image

However, clicking on the comic will enlarge it for full viewing. This limitation is due to the height and wide parameters the HTML code used inside the Flow. Most strips are only three frames, that is why I used those height and width defaults for most readability most of the time, but you can vary those parameter if you wish.

So, the idea is to make visiting a Team a more fun place to visit regularly, hopefully with people engaging about the content to help drive adoption.

This Flow/API method can be utilised with just about anything that supports an API. Another I have found (although somewhat more risqué) is a Chuck Norris API here:

https://api.chucknorris.io/

which can be moulded to give a similar result (be it text only).

The only limitation of all of this is the need for the premium Flow HTTP action, but as I said, it is well worth the investment and is only really necessary for the user creating the Flow. Having a premium license for Flow opens up so many more capabilities, so it is highly recommended if you want to get serious about automation inside your environment.

Happily, Daily Dilbert is back baby! And now in Microsoft Teams.

Power Platform Community November webinar–Sessions

As mentioned here:

Power Platform Community November webinar

We had some issues with the screen recordings. The presenters graciously agree to re-record each of their sessions and they are now available for viewing here:

Patron Power Platform Community November 2021 Webinar – Session 1 – YouTube

Patron Power Platform Community November 2021 Webinar – Session 2 – YouTube

Patron Power Platform Community November 2021 Webinar – Session 3 – YouTube



Connect to Microsoft 365 using PowerShell

Once you have set up your PowerShell environment the next thing is to use it to connect to Microsoft 365 services like Exchange Online and Teams.

I have created several free automation scripts at:

https://github.com/directorcia

to make that process easy.

In this video, I’ll walk you through the steps of using what I have created to make it simple to connect to any Microsoft 365 service using PowerShell quickly and easily.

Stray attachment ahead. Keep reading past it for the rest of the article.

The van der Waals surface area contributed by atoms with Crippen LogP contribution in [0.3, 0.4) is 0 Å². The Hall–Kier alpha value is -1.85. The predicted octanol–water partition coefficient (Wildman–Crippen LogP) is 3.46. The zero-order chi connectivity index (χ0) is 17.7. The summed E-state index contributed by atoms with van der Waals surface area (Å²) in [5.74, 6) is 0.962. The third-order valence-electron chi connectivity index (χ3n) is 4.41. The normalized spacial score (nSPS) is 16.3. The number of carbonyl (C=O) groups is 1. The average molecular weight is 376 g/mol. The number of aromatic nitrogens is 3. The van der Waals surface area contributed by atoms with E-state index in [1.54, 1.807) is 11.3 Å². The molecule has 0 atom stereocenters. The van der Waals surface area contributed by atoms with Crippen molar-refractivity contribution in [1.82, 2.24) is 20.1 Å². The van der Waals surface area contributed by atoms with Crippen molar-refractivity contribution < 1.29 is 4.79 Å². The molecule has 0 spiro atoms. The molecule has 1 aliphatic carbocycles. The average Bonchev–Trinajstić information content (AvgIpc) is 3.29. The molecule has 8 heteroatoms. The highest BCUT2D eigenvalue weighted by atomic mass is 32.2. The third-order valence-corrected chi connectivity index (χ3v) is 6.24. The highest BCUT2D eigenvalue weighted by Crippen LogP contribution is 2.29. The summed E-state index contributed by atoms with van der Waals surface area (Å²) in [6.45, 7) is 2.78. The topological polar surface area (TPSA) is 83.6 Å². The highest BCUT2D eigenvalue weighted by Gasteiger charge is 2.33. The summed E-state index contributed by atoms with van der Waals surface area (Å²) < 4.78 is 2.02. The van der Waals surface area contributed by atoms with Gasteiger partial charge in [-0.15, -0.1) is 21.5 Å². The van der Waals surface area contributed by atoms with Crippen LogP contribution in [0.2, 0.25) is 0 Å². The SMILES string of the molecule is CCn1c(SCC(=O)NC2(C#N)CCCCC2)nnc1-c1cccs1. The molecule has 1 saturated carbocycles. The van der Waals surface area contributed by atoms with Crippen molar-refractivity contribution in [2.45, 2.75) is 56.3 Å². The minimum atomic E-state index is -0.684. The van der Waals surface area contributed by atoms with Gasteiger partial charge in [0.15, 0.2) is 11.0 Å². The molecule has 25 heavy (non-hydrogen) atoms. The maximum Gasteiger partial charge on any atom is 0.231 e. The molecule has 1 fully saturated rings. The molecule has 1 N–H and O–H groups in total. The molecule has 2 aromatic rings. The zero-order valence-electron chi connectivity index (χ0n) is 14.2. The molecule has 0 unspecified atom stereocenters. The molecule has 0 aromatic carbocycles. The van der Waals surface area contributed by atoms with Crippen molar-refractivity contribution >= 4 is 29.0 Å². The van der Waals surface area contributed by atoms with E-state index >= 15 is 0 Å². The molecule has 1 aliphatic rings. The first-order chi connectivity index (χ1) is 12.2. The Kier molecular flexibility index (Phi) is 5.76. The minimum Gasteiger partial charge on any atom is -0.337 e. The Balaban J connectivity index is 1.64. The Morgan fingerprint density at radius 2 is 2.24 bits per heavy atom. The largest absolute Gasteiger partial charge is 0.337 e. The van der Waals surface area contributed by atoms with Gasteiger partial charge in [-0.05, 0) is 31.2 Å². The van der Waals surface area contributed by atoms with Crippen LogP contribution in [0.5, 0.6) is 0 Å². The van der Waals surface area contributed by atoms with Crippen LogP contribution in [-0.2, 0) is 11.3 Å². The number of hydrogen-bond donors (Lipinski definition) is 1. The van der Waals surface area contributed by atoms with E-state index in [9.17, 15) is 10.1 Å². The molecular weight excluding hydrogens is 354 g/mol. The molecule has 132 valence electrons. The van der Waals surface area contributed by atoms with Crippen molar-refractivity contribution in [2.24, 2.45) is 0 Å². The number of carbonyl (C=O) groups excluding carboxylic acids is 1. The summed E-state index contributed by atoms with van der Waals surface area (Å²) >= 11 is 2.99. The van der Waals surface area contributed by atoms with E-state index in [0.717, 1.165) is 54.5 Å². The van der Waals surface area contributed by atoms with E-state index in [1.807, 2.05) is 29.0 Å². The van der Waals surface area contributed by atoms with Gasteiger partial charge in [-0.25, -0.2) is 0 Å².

Here is a direct link to the video:

https://www.youtube.com/watch?v=c1PwAbzM8RI

Setting up PowerShell for use with Microsoft 365

This video will show you the process of setting up PowerShell on a new clean Windows 10 environment to support working with Microsoft 365. Basically, you grab my free set up script here –

https://github.com/directorcia/Office365/blob/master/o365-setup.ps1

and paste that into an elevated PowerShell window and run it. The required PowerShell cloud modules will then be installed into your environment, making it ready to connect to Microsoft 365, Azure, Intune, etc.

Here is a direct link to the video:

https://www.youtube.com/watch?v=UUb_lYxvlOc

Azure Cloud Shell now available in Microsoft 365

image

If you take a close look at your Microsoft 365 admin center, as shown above, you might see a new icon in the top right. The Azure Cloud shell is now available right from here.

image

If you select that, you’ll then see a PowerShell style window appear at the bottom of page as shown above. Here you can run all your favourite scripts directly in a browser!

I’ve covered the Azure Cloud Shell in previous articles:

Azure Cloud Shell

Connecting to Exchange Online with Azure Cloud Shell

and you can read the Microsoft documentation here:

Overview of Azure Cloud Shell

The only limitation seems to me is that you need an active Azure subscription tied to your Microsoft 365 environment because Azure Cloud Shell does need some storage to operate. But who doesn’t have an Azure subscription in their tenant these days right?

Deploy Office 365 and Azure together

(Hint, this is another reason to ALWAYS sell an Azure subscription when you sell Microsoft 365 if you are a reseller).

Hopefully, Microsoft might allow some included storage in the future for those without an Azure subscription.

Having the ability to run PowerShell directly from the browser with Microsoft 365 is a super handy addition and hopefully the functionality will keep extending with this.